Martin Luther King Jr’s argument for the effectiveness of nonviolent protests can be summarized with the a quote from his 1964 book

Martin Luther King Jr’s argument for the effectiveness of nonviolent protests can be summarized with the a quote from his 1964 book, Why We Can’t Wait: “Punish me. I do not deserve it. But because I do not deserve it, I will accept it so that the world will know that I am right and you are wrong.”
It exemplifies the main tactic of how MLK and the civil right movement used non-violent protests to gain social equality. The overwhelming use of non-violence in the ’60s civil right movement can be mostly attributed to MLK. The rhetoric he used inspired his followers, and shook those opposed. He was a prolific actor in several non-violent protest, which I will dissect to see how the use of non-violence influenced civil rights in the United States.
The non-violence movement was a major success for the civil rights movement, but at the time, most activists were divided into two schools of thought. There was the legal route to take take down opressing laws and instigate new laws that created equality under the law: “under brilliant and dedicated leadership, the NAACP moved relentlessly to win many victories in the courts.” They were quite successful, eventually leading to the Supreme Court ruling school segregation to be unconstitutional. The other group wanted to take a more militant approach. Prolific speaker Malcolm X spoke openly about literally fighting white oppression and becoming militant, eventually leading to the formation of the BPP (Black Panther Party) after his assassination in 1965. This movement was successful, but only in areas where African Americans had the ability to meet and train. In the time frame of Why We Can’t Wait militancy was not possible in the south. As MLK said, “But the Negros in the south. . . assessing the power of the forces arrayed against him, could not perceive the slightest prospect of victory in this approach. . .”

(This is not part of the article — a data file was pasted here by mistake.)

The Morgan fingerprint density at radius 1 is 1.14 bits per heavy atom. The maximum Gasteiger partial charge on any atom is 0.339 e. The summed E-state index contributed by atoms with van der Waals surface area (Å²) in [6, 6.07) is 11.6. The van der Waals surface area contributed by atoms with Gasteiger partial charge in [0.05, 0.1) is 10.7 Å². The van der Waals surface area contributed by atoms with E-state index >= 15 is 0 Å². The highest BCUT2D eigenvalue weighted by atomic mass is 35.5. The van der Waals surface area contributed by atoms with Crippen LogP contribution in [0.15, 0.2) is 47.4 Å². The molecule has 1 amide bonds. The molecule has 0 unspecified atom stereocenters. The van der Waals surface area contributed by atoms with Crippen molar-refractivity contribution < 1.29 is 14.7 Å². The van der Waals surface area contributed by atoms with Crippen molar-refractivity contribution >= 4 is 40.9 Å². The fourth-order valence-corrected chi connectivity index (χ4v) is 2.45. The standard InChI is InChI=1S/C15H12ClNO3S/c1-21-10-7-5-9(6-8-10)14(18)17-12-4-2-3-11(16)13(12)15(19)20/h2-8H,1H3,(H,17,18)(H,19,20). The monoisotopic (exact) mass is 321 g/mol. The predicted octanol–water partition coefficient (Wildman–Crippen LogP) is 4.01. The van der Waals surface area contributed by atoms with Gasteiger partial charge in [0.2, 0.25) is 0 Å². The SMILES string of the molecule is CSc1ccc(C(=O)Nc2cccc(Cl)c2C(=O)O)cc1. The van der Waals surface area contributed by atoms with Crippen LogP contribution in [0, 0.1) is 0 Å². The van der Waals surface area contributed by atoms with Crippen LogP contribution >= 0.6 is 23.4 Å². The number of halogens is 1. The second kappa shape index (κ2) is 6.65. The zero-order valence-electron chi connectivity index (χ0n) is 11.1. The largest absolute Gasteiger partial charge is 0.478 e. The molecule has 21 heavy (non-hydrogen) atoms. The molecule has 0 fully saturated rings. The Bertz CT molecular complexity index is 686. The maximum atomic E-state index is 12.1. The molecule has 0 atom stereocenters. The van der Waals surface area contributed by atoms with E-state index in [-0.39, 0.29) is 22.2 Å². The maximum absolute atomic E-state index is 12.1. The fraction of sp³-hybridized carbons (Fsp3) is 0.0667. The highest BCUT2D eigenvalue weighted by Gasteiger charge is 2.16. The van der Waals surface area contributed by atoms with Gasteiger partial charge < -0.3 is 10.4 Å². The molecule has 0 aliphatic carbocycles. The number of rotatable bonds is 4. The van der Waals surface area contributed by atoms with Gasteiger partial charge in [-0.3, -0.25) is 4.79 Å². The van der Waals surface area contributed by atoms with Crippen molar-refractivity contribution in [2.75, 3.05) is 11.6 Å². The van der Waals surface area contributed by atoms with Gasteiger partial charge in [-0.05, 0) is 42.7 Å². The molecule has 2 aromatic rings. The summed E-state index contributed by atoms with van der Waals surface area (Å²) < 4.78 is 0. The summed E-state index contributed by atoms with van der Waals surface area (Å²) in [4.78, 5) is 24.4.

At the time, neither of these approaches were entirely successful on their own. When the nonviolence movement appeared after the Montgomery Bus Boycott of 1955-’56, I was met with sceptical glances from the pro-violence militant groups of the time. After all, nonviolence is only for cowards, right? This argument “lost it’s force” during the Montgomery and Birmingham protests. During these protests, non-violence was used as a weapon by taking the weapons of the enemy and making them useless. Jail was no longer a punishment, but a badge of honor. They marched and sat and looked their oppressors in the eye as they said, “the eyes of the world are now on you.”
“The brutality with which officials would have quelled the black individual became impotent when it could not be pursued with stealth and remain unobserved. It was caught—as a fugitive from a penitentiary is often caught—in gigantic circling spotlights.”
Why We Can’t Wait os